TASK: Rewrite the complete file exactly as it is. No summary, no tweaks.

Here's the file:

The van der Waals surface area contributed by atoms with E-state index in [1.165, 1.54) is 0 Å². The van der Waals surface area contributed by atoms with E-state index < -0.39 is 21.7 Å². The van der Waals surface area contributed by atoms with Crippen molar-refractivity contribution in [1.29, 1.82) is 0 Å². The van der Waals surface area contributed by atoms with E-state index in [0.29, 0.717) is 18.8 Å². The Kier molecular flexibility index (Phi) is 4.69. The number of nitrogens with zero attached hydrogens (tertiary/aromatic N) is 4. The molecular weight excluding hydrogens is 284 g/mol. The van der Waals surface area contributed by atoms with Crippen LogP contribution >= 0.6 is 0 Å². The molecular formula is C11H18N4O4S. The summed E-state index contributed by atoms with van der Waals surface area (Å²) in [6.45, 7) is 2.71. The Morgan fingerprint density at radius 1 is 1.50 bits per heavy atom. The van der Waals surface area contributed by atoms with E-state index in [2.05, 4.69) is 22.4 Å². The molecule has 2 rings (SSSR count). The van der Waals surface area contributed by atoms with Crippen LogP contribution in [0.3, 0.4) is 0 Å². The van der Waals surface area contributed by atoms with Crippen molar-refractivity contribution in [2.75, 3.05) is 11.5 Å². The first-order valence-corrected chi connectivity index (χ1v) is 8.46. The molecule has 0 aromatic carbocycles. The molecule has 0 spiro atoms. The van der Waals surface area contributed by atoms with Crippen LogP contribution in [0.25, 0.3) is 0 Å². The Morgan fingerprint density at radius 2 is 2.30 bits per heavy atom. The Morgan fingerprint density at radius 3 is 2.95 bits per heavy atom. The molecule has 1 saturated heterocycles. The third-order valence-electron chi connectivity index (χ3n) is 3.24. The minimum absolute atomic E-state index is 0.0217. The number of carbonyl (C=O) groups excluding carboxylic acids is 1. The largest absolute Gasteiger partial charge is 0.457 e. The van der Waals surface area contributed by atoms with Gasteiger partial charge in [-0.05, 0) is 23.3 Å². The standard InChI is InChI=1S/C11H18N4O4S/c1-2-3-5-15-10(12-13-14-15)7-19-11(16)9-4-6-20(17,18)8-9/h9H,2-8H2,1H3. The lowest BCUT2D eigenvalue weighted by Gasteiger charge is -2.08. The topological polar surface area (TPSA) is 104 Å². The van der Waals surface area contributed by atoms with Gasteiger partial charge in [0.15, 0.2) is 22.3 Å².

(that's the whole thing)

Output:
The van der Waals surface area contributed by atoms with E-state index in [1.165, 1.54) is 0 Å². The van der Waals surface area contributed by atoms with E-state index < -0.39 is 21.7 Å². The van der Waals surface area contributed by atoms with Crippen molar-refractivity contribution in [1.29, 1.82) is 0 Å². The van der Waals surface area contributed by atoms with E-state index in [0.29, 0.717) is 18.8 Å². The Kier molecular flexibility index (Phi) is 4.69. The number of nitrogens with zero attached hydrogens (tertiary/aromatic N) is 4. The molecular weight excluding hydrogens is 284 g/mol. The van der Waals surface area contributed by atoms with Crippen LogP contribution >= 0.6 is 0 Å². The molecular formula is C11H18N4O4S. The summed E-state index contributed by atoms with van der Waals surface area (Å²) in [6.45, 7) is 2.71. The Morgan fingerprint density at radius 1 is 1.50 bits per heavy atom. The van der Waals surface area contributed by atoms with E-state index in [2.05, 4.69) is 22.4 Å². The molecule has 2 rings (SSSR count). The van der Waals surface area contributed by atoms with Crippen LogP contribution in [0.3, 0.4) is 0 Å². The van der Waals surface area contributed by atoms with Crippen molar-refractivity contribution in [2.75, 3.05) is 11.5 Å². The first-order valence-corrected chi connectivity index (χ1v) is 8.46. The molecule has 0 aromatic carbocycles. The molecule has 0 spiro atoms. The van der Waals surface area contributed by atoms with Crippen LogP contribution in [0.25, 0.3) is 0 Å². The Morgan fingerprint density at radius 2 is 2.30 bits per heavy atom. The Morgan fingerprint density at radius 3 is 2.95 bits per heavy atom. The molecule has 1 saturated heterocycles. The third-order valence-electron chi connectivity index (χ3n) is 3.24. The minimum absolute atomic E-state index is 0.0217. The number of carbonyl (C=O) groups excluding carboxylic acids is 1. The largest absolute Gasteiger partial charge is 0.457 e. The van der Waals surface area contributed by atoms with Gasteiger partial charge in [-0.05, 0) is 23.3 Å². The standard InChI is InChI=1S/C11H18N4O4S/c1-2-3-5-15-10(12-13-14-15)7-19-11(16)9-4-6-20(17,18)8-9/h9H,2-8H2,1H3. The lowest BCUT2D eigenvalue weighted by Gasteiger charge is -2.08. The topological polar surface area (TPSA) is 104 Å². The van der Waals surface area contributed by atoms with Gasteiger partial charge in [0.15, 0.2) is 22.3 Å².